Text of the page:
Our two main characters are in many ways the only ones who are important. The others could really be played by almost anyone. Cecile needs only to be young and pretty, and Uma Thurman does a credible job here. Her mother (Swoosie Kurtz) needs only to be outraged by everything she sees, and she’s good at it. De Tourvel needs only be innocuous and pretty—two things Michelle Pfeiffer can pull off. The only person I think is miscast is Keanu Reaves, but I think that about Keanu Reaves in everything except The Matrix and Bill and Ted’s Excellent Adventure. This is Close’s and Malkovich’s movie, as it should be. Malkovich’s performance is nuanced and tremendous, and I think it may well be the single greatest acting role and performance of Glenn Close’s very storied career.

I watched this film for the first time years ago and remembered that I thought it was good. This second viewing a couple of decades later has shown me that I underestimated it. This movie is more than good—it’s one of the best of its kind. For the men in my reading audience, don’t shy away from this one. Watch this with someone special. It’s lurid and tawdry, and might well excite a few passions, which is reward of its own. Even if it doesn’t my guess is you’ll enjoy the intrigues and the plots exhibited here, even if it does mean seeing John Malkovich’s bare ass.

This film is actually a remake--I'm curious to see the original.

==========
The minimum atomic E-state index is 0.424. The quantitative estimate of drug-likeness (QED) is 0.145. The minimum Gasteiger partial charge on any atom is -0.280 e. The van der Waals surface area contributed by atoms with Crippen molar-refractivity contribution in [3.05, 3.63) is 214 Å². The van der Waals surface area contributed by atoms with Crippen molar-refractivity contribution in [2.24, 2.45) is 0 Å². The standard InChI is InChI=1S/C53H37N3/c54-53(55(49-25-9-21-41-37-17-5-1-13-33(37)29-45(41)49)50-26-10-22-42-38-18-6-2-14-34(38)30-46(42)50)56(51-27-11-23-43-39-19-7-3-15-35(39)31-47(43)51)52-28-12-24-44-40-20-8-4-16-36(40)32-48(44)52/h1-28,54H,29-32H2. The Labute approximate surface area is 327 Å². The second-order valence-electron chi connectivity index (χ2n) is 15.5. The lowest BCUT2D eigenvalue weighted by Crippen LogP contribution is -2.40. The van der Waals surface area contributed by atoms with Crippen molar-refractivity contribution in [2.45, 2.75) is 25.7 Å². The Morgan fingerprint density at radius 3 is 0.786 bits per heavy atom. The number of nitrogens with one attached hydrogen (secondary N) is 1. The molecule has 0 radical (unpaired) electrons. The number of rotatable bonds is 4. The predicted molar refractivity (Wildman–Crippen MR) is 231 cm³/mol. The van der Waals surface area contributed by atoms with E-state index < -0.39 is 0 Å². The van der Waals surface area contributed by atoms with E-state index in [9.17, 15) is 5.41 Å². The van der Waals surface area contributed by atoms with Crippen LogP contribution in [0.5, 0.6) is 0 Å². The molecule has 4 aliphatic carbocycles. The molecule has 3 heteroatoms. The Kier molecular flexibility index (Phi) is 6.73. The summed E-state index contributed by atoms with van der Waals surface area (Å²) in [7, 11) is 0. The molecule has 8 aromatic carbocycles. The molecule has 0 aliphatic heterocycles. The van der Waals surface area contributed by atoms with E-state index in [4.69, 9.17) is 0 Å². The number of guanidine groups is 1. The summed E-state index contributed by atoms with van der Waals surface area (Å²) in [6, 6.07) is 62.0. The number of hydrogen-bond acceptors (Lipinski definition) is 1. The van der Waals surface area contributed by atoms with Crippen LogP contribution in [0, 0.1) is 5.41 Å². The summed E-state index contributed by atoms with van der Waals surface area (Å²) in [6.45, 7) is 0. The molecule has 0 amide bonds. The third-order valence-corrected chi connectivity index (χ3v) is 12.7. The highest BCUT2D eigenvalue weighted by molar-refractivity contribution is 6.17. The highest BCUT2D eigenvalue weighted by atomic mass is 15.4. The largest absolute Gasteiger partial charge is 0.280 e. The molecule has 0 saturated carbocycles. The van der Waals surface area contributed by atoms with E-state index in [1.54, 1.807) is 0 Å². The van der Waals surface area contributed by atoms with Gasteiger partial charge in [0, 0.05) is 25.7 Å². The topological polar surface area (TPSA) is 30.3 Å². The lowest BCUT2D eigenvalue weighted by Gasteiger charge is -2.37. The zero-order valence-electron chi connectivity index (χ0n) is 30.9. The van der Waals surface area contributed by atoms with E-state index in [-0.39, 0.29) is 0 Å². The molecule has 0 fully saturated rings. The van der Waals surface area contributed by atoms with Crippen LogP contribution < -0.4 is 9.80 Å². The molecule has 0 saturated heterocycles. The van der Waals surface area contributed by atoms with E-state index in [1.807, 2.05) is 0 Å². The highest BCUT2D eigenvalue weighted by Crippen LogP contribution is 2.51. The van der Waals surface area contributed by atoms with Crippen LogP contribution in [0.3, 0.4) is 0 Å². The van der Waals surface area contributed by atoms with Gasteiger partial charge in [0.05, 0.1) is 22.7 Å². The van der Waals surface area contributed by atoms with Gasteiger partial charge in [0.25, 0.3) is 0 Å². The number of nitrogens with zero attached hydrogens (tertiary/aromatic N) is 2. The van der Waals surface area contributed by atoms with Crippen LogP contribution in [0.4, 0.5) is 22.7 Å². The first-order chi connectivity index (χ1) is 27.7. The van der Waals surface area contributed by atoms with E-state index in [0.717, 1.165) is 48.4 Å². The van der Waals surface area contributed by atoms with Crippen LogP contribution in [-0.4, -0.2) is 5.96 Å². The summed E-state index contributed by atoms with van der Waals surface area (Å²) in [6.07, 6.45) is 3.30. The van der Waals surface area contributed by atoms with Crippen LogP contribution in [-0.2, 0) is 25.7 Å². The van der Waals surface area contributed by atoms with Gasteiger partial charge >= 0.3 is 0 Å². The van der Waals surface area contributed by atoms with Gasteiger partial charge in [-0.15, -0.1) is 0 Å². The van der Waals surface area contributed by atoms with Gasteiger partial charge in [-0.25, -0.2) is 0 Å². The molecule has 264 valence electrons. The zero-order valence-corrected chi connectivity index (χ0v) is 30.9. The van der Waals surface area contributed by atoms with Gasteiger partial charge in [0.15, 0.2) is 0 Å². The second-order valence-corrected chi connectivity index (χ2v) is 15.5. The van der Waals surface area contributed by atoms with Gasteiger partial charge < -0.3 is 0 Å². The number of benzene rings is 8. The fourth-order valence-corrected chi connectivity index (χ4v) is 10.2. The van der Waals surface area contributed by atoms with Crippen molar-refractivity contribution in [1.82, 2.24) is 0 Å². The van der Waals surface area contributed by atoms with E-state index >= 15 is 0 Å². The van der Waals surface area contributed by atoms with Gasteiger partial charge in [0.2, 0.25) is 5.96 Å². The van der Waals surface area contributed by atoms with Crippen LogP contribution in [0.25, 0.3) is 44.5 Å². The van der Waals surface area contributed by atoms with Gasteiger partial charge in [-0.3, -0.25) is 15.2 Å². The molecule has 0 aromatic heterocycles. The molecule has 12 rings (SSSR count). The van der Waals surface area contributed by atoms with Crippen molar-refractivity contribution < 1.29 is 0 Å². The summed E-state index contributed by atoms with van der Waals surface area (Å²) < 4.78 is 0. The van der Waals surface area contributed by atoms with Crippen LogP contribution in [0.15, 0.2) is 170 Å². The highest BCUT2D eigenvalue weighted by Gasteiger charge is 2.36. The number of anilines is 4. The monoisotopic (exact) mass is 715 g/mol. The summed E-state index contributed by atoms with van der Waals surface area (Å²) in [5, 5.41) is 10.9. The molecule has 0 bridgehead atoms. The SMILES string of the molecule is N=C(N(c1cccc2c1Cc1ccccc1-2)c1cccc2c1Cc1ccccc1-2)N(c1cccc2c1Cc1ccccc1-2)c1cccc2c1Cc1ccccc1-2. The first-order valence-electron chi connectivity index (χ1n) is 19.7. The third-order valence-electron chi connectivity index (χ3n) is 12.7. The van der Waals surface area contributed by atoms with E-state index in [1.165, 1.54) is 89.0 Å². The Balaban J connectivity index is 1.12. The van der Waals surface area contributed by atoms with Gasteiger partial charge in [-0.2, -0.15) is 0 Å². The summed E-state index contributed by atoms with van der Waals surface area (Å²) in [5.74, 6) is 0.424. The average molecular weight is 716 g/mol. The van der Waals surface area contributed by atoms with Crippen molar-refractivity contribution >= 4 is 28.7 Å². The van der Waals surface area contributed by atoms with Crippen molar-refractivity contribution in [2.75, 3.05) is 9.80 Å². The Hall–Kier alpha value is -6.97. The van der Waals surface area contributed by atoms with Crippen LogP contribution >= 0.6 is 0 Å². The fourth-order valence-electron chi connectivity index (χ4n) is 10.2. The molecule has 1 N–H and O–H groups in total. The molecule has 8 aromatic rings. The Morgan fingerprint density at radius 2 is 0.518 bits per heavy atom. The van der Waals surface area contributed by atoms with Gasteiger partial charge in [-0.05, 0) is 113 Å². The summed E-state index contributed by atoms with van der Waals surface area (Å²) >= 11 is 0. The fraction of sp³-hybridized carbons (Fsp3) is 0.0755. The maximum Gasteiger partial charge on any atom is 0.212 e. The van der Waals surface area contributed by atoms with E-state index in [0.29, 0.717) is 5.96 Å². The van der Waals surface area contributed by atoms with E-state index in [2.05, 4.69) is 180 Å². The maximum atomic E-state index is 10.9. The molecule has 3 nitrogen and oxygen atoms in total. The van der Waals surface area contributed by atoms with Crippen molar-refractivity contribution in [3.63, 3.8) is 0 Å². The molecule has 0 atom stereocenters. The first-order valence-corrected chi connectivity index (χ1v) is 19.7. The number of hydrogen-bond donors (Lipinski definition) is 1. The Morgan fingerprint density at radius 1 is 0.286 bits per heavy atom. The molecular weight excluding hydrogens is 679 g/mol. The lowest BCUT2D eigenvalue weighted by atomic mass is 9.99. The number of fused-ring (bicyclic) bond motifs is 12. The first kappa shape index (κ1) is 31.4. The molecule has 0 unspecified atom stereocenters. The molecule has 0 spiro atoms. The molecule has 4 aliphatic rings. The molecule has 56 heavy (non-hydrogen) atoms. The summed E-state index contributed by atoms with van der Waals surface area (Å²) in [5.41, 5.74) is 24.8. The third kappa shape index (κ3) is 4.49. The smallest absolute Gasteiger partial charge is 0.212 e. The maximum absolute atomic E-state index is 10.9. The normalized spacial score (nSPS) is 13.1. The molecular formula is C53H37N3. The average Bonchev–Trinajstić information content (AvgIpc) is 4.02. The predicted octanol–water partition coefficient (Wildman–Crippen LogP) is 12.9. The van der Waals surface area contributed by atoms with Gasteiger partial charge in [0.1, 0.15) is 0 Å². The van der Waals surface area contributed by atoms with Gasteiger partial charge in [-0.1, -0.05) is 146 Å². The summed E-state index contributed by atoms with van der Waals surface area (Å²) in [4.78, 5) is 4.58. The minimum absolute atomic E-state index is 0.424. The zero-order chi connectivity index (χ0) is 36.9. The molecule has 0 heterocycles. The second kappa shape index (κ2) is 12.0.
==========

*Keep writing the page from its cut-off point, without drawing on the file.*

Why to watch Dangerous Liaisons: The prettiest piece of evil you’ll ever see.
Why not to watch: John Malkovich’s naked ass.


  1. I thought the same thing about the opening of the movie: we were witness to the layering-on of pretense. I see you didn't write about the final moments of the film, perhaps because that would constitute a spoiler, but I'm sure you'd agree that those final moments form an interesting symmetry with the opening.

  2. They do--and yeah, that would be a spoiler. But in many ways, the ending is sort of the natural result of what happens in those first few minutes.

  3. Great summary and review. I too was amazed at the simplicity of the story and yet how engaging the film is.

    I'm just not sure how I had actually avoided seeing Dangerous Liaisons until this weekend, but wow - thanks again 1001 movie list! :)

    looking forward to seeing the other reviews of the 1001 club members on this one.

  4. Me too. I'm always curious when I am reminded of how much I like something if others will feel the same way.